Republicans knew fully well that their voter ID bill would disenfranchise a lot of people. They just didn’t care.
Republican state officials working to pass a voter photo ID law in 2011 knew that more than 500,000 of the state’s registered voters did not have the credentials needed to cast ballots under the new requirement. But they did not share that information with lawmakers rushing to pass the legislation.
Now that the bill is law, in-person voters must present one of seven specified forms of photo identification in order to have their votes counted.
A federal judge in Corpus Christi has found the law unconstitutional, but the U.S. Supreme Court has ruled that the state can leave it in place for the November election while appeals proceed.
The details about the number of voters affected emerged during the challenge to the law, and were included in the findings of U.S. District Judge Nelva Gonzales Ramos.
During the 2011 legislative struggle to pass the voter ID law, she wrote, Republican lawmakers asked the Texas secretary of state, who runs elections, and the Texas Department of Public Safety, which maintains driver’s license information, for the number of registered voters who did not have state-issued photo identification.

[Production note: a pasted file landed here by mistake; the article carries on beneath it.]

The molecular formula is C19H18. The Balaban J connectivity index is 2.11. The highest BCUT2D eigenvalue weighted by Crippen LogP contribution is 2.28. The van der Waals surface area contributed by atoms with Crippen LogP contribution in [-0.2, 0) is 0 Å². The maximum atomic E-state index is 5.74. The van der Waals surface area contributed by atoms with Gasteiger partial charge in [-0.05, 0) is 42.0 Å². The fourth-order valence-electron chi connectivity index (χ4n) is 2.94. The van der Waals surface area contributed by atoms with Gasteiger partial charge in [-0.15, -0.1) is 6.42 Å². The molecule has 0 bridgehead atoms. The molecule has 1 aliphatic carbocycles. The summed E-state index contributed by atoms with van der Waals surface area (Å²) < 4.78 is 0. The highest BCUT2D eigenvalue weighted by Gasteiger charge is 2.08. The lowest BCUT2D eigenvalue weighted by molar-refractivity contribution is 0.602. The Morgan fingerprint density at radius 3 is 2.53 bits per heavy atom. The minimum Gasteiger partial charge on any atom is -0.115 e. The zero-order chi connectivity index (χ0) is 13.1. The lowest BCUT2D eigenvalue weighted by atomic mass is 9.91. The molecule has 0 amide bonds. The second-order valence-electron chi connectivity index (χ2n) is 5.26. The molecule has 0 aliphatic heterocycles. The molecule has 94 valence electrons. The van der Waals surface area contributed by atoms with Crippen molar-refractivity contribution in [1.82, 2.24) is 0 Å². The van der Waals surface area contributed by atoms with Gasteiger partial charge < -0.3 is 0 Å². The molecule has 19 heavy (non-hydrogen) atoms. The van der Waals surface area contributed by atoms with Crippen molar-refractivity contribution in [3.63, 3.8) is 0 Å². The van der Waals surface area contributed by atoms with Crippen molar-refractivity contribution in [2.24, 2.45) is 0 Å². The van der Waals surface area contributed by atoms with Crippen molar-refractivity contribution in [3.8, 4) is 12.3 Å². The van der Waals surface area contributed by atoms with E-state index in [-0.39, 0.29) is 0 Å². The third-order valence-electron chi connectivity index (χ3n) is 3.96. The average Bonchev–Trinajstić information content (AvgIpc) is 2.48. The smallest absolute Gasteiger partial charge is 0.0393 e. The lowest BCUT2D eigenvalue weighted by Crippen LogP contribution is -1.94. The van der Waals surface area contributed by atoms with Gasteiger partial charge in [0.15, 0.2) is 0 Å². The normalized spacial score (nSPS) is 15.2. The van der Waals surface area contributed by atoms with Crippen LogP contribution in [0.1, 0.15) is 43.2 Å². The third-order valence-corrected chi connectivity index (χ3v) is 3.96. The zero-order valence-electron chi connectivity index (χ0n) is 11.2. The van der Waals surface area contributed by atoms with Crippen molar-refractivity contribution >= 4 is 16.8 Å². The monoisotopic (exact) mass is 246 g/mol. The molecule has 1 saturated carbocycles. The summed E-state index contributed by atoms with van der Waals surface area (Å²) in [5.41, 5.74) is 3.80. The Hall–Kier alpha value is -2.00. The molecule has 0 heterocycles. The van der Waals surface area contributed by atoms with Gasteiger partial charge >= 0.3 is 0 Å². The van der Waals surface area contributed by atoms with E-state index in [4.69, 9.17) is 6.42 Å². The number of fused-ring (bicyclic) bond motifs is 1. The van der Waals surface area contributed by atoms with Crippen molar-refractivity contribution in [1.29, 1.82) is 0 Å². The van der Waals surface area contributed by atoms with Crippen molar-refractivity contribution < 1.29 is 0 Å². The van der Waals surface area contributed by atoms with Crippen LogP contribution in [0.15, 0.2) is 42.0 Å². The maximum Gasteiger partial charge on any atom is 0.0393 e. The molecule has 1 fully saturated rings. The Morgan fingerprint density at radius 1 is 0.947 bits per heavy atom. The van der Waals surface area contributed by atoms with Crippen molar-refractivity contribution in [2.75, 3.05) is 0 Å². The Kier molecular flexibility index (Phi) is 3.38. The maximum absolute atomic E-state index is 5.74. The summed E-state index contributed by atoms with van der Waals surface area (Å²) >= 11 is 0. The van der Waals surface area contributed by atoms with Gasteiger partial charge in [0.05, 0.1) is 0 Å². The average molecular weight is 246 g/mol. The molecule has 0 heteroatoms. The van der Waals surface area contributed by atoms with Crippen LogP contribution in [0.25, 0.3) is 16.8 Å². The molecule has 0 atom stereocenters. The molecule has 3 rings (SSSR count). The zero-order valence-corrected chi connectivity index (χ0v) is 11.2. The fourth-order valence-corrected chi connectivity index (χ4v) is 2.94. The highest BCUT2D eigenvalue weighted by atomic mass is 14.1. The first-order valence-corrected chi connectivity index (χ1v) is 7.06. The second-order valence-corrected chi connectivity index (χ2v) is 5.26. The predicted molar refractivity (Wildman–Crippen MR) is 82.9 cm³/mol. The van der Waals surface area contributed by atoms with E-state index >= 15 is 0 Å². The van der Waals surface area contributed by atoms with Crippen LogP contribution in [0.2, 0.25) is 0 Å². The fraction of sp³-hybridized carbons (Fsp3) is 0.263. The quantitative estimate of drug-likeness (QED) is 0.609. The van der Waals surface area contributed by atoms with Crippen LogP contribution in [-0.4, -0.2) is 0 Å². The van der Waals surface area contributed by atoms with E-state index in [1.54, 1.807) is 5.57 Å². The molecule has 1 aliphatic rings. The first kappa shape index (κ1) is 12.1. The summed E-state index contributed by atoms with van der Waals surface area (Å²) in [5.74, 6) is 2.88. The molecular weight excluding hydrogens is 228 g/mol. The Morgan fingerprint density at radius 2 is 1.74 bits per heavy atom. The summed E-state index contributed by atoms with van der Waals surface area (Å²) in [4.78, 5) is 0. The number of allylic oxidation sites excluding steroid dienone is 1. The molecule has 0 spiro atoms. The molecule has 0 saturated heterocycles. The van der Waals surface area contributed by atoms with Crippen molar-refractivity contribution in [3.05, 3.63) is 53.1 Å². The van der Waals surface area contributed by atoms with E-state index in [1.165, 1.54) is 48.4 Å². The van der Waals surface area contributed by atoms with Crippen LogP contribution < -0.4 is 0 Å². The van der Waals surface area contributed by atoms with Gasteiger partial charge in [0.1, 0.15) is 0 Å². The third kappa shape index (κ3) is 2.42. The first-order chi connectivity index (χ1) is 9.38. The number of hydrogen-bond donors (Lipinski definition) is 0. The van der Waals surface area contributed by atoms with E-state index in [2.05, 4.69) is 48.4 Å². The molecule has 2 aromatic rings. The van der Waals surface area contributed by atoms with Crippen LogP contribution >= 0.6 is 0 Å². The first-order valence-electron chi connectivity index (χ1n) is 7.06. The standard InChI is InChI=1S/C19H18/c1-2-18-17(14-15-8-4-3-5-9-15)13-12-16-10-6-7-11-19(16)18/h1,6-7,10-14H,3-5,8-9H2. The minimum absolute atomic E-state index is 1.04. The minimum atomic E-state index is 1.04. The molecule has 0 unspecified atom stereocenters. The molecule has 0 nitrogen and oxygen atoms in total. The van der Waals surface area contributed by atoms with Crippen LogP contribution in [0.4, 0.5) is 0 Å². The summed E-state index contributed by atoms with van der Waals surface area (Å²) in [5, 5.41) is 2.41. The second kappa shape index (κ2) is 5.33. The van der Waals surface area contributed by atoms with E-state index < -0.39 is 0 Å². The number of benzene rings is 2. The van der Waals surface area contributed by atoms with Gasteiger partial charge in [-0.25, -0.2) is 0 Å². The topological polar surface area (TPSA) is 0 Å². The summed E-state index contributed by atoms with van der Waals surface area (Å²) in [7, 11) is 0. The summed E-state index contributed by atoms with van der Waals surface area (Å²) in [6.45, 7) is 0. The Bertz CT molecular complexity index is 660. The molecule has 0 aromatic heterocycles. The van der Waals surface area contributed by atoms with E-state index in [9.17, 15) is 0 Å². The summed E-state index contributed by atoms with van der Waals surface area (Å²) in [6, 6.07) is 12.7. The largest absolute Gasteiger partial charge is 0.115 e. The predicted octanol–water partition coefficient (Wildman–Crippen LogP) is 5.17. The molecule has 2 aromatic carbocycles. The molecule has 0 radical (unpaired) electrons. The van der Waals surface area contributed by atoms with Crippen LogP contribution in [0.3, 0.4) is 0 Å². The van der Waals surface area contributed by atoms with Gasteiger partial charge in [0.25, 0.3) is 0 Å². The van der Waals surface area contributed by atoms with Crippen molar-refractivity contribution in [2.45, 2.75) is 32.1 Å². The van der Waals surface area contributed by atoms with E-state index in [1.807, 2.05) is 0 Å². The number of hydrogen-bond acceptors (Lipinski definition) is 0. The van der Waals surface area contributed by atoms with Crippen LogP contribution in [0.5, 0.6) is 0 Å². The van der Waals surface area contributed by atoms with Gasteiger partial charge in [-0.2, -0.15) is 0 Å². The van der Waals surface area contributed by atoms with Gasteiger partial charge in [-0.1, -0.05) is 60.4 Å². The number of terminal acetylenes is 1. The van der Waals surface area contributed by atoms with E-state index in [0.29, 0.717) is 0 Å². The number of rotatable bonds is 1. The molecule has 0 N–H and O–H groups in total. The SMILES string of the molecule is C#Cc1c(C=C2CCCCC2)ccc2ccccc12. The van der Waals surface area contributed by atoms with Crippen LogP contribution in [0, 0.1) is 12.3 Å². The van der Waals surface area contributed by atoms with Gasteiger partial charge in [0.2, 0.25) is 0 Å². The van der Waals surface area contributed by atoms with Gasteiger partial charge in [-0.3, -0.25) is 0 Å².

The answer: at least a half-million.
There was evidence, the judge wrote, that Sen. Tommy Williams asked the Texas Department of Public Safety to compare its ID databases with the list of registered voters to find out how many people would not have the most common of the photo IDs required by the law. No match was done to see how many people did not have other acceptable IDs. “That database match was performed by the SOS, but the results showing 504,000 to 844,000 voters being without Texas photo ID were not released to the Legislature.”
Gonzales Ramos sourced that finding in a footnote, noting that in a deposition, Williams, a Republican from The Woodlands who has since left the state Senate, said he requested that information and then did not share it with fellow lawmakers.
Clearly, that was too inconvenient to share. Look, the Republicans could have passed a voter ID bill with broad bipartisan support if they had addressed two issues. One was the other facets of ballot integrity that they left out, like better procedures for mail ballots and improvements to electronic voting machines, like what Travis County is pursuing on its own. The other was taking real steps to ensure that everyone could still vote, by allowing more forms of ID, funding a real outreach program to those half-million-plus people, maybe making it easier to register to vote. One could argue that if you have to show a valid photo ID to vote, there’s no point in also requiring a voter registration card, for example. But of course they didn’t do any of that since the whole point of this law was to make it harder to vote, especially for certain classes of people. Repblicans across the country are perfectly willing to disenfranchise people in pursuit of their vision of “ballot integrity”. It’s a feature, not a bug, and they were called out for it by Judge Ramos. Only a deeply flawed ruling by SCOTUS has saved them for now. But we know the truth. It’s right there in the ruling.